When I was a youngster, my family went to Florida for vacation every year. The uniqueness of our vacations, when compared to today’s trips, is my parents never made reservations. When we’d arrive at our destination, sometimes as evening approached, my parents searched for a place to stay. All motels had something you don’t often see today: neon signs at their entrance that flashed “Vacancy” or “No Vacancy.”
Mother always wanted to stay at a motel on the side of the road adjacent to the beach. Which side of the road we stayed on didn’t bother Daddy. He got cranky when Mother nixed places to stay and asked him to continue the search for a room.
By then, both my parents were tired, upset, and wilted from eight hours of summer heat in a car without air conditioning. We had arrived at our destination, but still could not end our traveling to gain rest.
When Joseph and Mary arrived in Bethlehem, the equivalent of “No Vacancy” signs greeted them. They were weary and drooped from the heat. And to make matters worse, Mary was very pregnant and perhaps ready for her son to be born so she could return to her normal lifestyle.
The later days of pregnancy are uncomfortable in the best of circumstances, much less those that Mary endured on their trip. She and Joseph probably craved a drink of cool water and someplace to stretch out and relax. But they found no vacant room.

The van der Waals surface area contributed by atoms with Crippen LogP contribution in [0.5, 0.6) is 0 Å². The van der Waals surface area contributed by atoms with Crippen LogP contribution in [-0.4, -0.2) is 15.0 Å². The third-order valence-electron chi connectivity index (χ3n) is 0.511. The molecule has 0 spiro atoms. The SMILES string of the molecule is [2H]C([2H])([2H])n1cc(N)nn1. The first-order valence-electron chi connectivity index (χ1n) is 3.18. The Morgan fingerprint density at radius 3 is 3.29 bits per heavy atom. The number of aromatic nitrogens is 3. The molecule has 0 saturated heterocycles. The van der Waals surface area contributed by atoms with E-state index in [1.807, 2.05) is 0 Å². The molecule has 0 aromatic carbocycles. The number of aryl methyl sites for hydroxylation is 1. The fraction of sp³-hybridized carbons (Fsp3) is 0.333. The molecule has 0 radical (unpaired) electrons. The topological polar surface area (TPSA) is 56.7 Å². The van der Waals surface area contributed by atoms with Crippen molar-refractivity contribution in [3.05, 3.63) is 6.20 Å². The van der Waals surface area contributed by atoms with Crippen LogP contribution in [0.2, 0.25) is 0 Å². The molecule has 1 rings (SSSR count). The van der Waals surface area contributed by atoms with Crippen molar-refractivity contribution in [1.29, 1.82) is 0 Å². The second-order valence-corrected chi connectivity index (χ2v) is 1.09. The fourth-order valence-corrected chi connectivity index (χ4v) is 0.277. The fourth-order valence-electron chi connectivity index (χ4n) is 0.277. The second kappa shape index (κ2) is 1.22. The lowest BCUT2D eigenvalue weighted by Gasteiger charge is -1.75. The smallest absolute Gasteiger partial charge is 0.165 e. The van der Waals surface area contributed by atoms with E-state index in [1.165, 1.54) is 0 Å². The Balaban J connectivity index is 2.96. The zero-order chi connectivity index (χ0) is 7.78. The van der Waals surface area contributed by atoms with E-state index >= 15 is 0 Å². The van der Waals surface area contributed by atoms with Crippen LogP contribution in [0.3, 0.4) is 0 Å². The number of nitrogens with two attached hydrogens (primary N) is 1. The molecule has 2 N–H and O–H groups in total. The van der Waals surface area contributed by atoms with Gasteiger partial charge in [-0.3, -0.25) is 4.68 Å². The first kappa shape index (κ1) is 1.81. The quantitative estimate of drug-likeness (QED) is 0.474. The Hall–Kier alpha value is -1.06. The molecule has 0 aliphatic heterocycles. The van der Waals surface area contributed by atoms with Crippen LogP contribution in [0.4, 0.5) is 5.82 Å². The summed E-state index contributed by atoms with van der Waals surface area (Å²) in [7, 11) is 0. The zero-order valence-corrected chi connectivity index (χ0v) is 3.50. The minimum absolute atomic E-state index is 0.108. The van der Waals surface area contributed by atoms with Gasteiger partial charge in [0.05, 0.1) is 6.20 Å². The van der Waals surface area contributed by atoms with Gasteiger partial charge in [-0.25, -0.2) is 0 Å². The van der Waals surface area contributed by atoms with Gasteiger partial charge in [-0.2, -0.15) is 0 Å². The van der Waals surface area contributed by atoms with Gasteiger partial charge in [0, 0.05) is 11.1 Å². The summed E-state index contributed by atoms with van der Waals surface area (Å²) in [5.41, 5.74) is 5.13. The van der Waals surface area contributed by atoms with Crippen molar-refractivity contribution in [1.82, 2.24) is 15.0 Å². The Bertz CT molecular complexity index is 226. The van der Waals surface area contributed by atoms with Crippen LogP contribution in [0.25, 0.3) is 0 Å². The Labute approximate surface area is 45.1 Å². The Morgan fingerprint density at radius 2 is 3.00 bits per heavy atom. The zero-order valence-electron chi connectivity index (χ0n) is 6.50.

One innkeeper showed compassion for the couple. He had a stable for his animals and offered it to Joseph and Mary, so they could rest and relax. And there the Holy Child would be born that night.
That innkeeper had probably seen travelers all day who wanted a room. He had filled all the lodging spaces he had. He had a full house that would gain him monetary means. He didn’t need to bother with Joseph and Mary. But he did, and the culmination of a miracle happened that night with the birth of Jesus in the innkeeper’s stable.
How many times has Jesus come to your heart’s door? Do you always answer His knock? Or is your day already full of other things calling for your attention? We could very well miss a miracle if we don’t find room for Jesus.
(Photo courtesy of morguefile and barterville.)
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